Q. Can Drinking Seltzers, Sodas or Other Carbonated Drinks Harm Bones?

By Joyce Hendley, May/June 2008

Can Drinking Seltzers, Sodas or Other Carbonated Drinks Harm Bones?

A. Perhaps. There’s research that links drinking certain types of soda with weaker bones—but carbonation doesn’t seem to be the problem.

Nutrition experts once believed caffeine could be the culprit. In a 2001 study out of Creighton University in Omaha, Nebraska, people lost measurable amounts of calcium after drinking caffeinated sodas. Drinking decaffeinated sodas didn’t appear to have the same effect. As it turned out, though, people tended to make up for the losses by excreting less calcium later in the day. The researchers concluded that if sodas harm bones it’s probably because people drink them in place of milk.

But another study, reported in 2006 by researchers at Tufts University in Boston, suggests that colas, specifically, might be problematic. Among the 1,413 women whose dietary records and bone-density scans they reviewed, those who drank a diet or regular cola at least three times a week over five years had significantly lower bone densities than those who sipped cola once a month or less. No such effect occurred with other carbonated drinks, even after researchers factored in intake of calcium from foods.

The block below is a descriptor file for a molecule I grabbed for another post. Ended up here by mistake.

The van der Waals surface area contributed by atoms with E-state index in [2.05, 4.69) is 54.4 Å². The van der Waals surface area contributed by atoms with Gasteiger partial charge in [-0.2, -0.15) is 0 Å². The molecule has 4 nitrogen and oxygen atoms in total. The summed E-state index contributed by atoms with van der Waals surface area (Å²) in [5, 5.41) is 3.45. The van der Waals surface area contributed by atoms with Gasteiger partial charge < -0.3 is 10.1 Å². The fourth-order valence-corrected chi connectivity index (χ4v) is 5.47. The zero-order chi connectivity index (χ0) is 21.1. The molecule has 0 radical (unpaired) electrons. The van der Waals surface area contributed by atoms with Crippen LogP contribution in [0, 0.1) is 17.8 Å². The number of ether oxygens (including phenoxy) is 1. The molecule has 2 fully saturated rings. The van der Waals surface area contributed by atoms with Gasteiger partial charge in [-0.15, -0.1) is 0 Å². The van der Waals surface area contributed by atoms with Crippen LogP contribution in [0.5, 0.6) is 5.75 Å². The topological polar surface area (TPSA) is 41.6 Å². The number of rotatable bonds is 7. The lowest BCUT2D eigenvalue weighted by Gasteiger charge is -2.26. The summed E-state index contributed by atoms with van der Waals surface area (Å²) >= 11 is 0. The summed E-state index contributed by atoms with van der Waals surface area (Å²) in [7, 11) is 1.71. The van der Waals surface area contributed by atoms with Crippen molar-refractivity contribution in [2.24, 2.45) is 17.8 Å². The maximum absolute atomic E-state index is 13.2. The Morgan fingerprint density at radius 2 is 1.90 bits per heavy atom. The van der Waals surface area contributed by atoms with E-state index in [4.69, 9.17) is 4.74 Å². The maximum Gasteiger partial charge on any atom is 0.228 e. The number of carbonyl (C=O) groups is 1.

The likely cause? Phosphoric acid, which is unique to colas, says Katherine Tucker, Ph.D., lead author of the study. When the body breaks down this compound, the acidity (or concentration of free hydrogen ions) of the blood increases. To neutralize acidity, hydrogen ions bind with minerals, including calcium and magnesium. If they’re not available in the blood, says Tucker, “the body draws calcium from bones.” The occasional cola drinker probably needn’t worry. “The real risk is for those who drink cola every day,” says Tucker.